Hollywood Party


1h 10m 1934
Hollywood Party

Brief Synopsis

A movie star's gala celebration creates chaos.

Film Details

Also Known As
Star Spangled Banquet, The Hollywood Revue of 1933
Genre
Comedy
Musical
Release Date
Jun 1, 1934
Premiere Information
New York opening: week of 24 May 1934
Production Company
Metro-Goldwyn-Mayer Corp.
Distribution Company
Loew's Inc.
Country
United States

Technical Specs

Duration
1h 10m
Sound
Mono (Western Electric Sound System)
Color
Black and White, Color (Technicolor)
Theatrical Aspect Ratio
1.37 : 1
Film Length
7 reels

Synopsis

Knapp, the manager of jungle movie star Schnarzan, complains to a theater manager when, following a showing of Queen Christina , the trailer for the latest Schnarzan film is not well-received. The manager advises Knapp that the public is sick of Schnarzan's moth-eaten lions, and that the "soon-to-be has-been" had better get new lions if he wants to be king of the jungle once again. Buddy Goldfarb, the manager of Liondora, the actor who is Schnarzan's main competitor, is also told by the theater manager that his meal ticket will soon be standing in the bread lines without new lions to spice up his act. Knapp goes to Schnarzan's opulent mansion and tells the actor that Baron Munchausen, a famous explorer, will soon be arriving in town with his latest shipment of wild animals, including some fabulous lions. Knapp convinces Schnarzan to throw a huge party for the baron and buy the lions before Goldfarb and Liondora get them. As the invitations are distributed for what promises to be the party of the year, Lupe Velez, who plays "The Jaquar Woman" in Schnarzan's films, is furious that she has not been invited to the party. When she calls, Schnarzan complains that she is too rough and hot-tempered, and hangs up on her. On the night of the party, Oklahoma multimillionaire Harvey Clemp, his wife Henrietta and their niece Linda prepare to attend. On the way, Linda meets and flirts with a young man named Bob, while the Clemps are taken in by the suave Liondora, who is crashing the party disguised as a European aristocrat. A multitude of guests pour in and soon the festivities are in full swing. Munchausen arrives and presents Schnarzan with a gorilla, while Henrietta is pursued by Liondora, and Harvey flirts with Lupe, who has crashed the party. Bob and Linda sing together and are oblivious to all else as Jimmy tangles with Mickey Mouse and Liondora persuades Harvey to buy the lions for him. Meanwhile, Stan Laurel and Oliver Hardy arrive and try to convince Beavers, the doorman, that they need to see the baron, who purchased their lions with a check for 50,000 tiddlywinks. Stan and Ollie finally succeed in getting into the mansion, and while they are engaged in an egg-smashing contest with Lupe, Schnarzan romances Henrietta and promises her movie stardom if she gets Harvey to give him the lions. Stan and Ollie inadvertently let one of the lions loose, and the terrified guests flee the party. Schnarzan, mistaking the lion for one of his rugs, battles the animal to impress Henrietta and knocks himself out. When he regains consciousness, he is plain, old Jimmy Durante, who fell asleep while reading Tarzan the Untamed by Edgar Rice Burroughs. As he realizes that he was dreaming, his wife comes in and tells him to hurry or else they will be late for Lupe's big party.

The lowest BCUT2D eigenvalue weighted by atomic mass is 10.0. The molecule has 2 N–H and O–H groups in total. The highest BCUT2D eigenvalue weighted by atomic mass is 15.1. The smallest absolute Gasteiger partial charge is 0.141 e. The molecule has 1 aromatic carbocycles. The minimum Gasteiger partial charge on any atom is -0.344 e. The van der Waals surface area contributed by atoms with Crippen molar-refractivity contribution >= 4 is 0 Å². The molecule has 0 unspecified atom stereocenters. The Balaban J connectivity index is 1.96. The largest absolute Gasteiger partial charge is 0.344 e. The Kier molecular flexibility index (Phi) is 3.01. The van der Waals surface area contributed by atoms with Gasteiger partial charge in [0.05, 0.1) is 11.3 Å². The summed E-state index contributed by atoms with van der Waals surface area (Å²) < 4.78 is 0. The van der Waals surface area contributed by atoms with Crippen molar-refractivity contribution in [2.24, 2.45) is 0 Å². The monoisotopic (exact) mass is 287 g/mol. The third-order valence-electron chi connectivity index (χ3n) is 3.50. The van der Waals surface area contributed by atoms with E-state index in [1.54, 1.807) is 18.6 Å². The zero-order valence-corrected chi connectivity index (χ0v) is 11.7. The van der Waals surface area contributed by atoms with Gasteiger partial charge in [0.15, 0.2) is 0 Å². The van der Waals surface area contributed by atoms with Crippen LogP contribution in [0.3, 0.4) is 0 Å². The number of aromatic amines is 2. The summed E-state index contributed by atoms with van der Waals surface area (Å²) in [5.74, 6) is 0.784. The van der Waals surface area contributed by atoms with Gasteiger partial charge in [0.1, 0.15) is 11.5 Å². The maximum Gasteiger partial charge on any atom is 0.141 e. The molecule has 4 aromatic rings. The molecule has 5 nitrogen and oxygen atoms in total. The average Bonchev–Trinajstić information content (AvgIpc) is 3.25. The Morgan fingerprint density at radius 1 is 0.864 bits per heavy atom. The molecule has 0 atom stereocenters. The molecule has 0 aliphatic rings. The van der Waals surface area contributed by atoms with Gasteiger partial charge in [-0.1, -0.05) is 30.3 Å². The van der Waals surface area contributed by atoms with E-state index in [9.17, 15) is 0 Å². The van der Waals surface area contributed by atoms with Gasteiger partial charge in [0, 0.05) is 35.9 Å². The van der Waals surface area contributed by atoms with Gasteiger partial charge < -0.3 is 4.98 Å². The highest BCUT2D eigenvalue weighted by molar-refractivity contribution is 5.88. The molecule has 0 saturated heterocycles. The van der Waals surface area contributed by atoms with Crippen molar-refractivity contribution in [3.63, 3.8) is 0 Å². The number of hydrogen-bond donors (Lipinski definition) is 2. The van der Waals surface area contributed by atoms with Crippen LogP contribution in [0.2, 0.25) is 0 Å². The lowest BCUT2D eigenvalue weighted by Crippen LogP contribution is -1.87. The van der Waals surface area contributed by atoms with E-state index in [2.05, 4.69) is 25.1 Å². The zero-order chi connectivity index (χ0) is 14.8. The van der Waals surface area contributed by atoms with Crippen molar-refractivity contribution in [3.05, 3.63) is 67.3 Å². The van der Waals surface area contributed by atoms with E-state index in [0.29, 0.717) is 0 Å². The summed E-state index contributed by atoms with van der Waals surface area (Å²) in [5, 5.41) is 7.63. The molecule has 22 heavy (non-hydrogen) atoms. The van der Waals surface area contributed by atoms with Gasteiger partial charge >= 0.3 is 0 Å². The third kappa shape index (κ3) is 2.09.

Film Details

Also Known As
Star Spangled Banquet, The Hollywood Revue of 1933
Genre
Comedy
Musical
Release Date
Jun 1, 1934
Premiere Information
New York opening: week of 24 May 1934
Production Company
Metro-Goldwyn-Mayer Corp.
Distribution Company
Loew's Inc.
Country
United States

Technical Specs

Duration
1h 10m
Sound
Mono (Western Electric Sound System)
Color
Black and White, Color (Technicolor)
Theatrical Aspect Ratio
1.37 : 1
Film Length
7 reels

Articles

Hollywood Party